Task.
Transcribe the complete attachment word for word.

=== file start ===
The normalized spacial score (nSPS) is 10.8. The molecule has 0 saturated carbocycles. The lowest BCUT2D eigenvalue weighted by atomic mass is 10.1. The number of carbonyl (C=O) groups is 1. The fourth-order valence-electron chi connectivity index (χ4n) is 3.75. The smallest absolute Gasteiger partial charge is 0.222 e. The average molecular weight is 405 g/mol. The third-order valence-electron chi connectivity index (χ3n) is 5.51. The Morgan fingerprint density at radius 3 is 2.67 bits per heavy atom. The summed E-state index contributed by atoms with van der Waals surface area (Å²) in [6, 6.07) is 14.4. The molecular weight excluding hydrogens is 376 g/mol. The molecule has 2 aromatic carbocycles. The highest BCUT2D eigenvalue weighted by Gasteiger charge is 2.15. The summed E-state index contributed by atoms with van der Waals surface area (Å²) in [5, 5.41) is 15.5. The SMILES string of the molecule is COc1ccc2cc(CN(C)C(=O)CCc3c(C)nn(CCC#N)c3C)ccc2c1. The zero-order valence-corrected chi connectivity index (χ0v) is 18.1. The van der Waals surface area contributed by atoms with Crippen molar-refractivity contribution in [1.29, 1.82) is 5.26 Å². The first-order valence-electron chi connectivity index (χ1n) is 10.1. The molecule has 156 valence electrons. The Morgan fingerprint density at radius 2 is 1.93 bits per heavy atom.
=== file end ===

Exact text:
The normalized spacial score (nSPS) is 10.8. The molecule has 0 saturated carbocycles. The lowest BCUT2D eigenvalue weighted by atomic mass is 10.1. The number of carbonyl (C=O) groups is 1. The fourth-order valence-electron chi connectivity index (χ4n) is 3.75. The smallest absolute Gasteiger partial charge is 0.222 e. The average molecular weight is 405 g/mol. The third-order valence-electron chi connectivity index (χ3n) is 5.51. The Morgan fingerprint density at radius 3 is 2.67 bits per heavy atom. The summed E-state index contributed by atoms with van der Waals surface area (Å²) in [6, 6.07) is 14.4. The molecular weight excluding hydrogens is 376 g/mol. The molecule has 2 aromatic carbocycles. The highest BCUT2D eigenvalue weighted by Gasteiger charge is 2.15. The summed E-state index contributed by atoms with van der Waals surface area (Å²) in [5, 5.41) is 15.5. The SMILES string of the molecule is COc1ccc2cc(CN(C)C(=O)CCc3c(C)nn(CCC#N)c3C)ccc2c1. The zero-order valence-corrected chi connectivity index (χ0v) is 18.1. The van der Waals surface area contributed by atoms with Crippen molar-refractivity contribution in [1.29, 1.82) is 5.26 Å². The first-order valence-electron chi connectivity index (χ1n) is 10.1. The molecule has 156 valence electrons. The Morgan fingerprint density at radius 2 is 1.93 bits per heavy atom.